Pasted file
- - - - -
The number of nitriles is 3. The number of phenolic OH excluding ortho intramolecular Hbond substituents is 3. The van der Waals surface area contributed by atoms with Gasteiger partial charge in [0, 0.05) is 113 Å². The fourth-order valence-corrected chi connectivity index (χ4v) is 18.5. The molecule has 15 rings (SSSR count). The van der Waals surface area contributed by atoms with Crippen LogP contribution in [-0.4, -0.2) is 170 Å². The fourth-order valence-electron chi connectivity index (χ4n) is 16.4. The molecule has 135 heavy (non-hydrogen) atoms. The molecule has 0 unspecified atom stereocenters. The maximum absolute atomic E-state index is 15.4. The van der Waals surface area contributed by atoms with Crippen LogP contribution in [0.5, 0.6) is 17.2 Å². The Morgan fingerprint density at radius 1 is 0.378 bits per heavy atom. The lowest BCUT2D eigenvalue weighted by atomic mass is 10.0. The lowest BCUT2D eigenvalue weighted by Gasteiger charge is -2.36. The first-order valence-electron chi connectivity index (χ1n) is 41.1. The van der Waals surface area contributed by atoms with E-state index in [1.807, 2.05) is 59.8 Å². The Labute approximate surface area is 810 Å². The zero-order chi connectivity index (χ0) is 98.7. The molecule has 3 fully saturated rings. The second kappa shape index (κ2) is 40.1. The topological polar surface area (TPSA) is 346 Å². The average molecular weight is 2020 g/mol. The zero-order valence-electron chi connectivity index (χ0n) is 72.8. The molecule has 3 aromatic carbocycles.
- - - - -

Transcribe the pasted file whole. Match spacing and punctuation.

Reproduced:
The number of nitriles is 3. The number of phenolic OH excluding ortho intramolecular Hbond substituents is 3. The van der Waals surface area contributed by atoms with Gasteiger partial charge in [0, 0.05) is 113 Å². The fourth-order valence-corrected chi connectivity index (χ4v) is 18.5. The molecule has 15 rings (SSSR count). The van der Waals surface area contributed by atoms with Crippen LogP contribution in [-0.4, -0.2) is 170 Å². The fourth-order valence-electron chi connectivity index (χ4n) is 16.4. The molecule has 135 heavy (non-hydrogen) atoms. The molecule has 0 unspecified atom stereocenters. The maximum absolute atomic E-state index is 15.4. The van der Waals surface area contributed by atoms with Crippen LogP contribution in [0.5, 0.6) is 17.2 Å². The Morgan fingerprint density at radius 1 is 0.378 bits per heavy atom. The lowest BCUT2D eigenvalue weighted by atomic mass is 10.0. The lowest BCUT2D eigenvalue weighted by Gasteiger charge is -2.36. The first-order valence-electron chi connectivity index (χ1n) is 41.1. The van der Waals surface area contributed by atoms with E-state index in [1.807, 2.05) is 59.8 Å². The Labute approximate surface area is 810 Å². The zero-order chi connectivity index (χ0) is 98.7. The molecule has 3 fully saturated rings. The second kappa shape index (κ2) is 40.1. The topological polar surface area (TPSA) is 346 Å². The average molecular weight is 2020 g/mol. The zero-order valence-electron chi connectivity index (χ0n) is 72.8. The molecule has 3 aromatic carbocycles.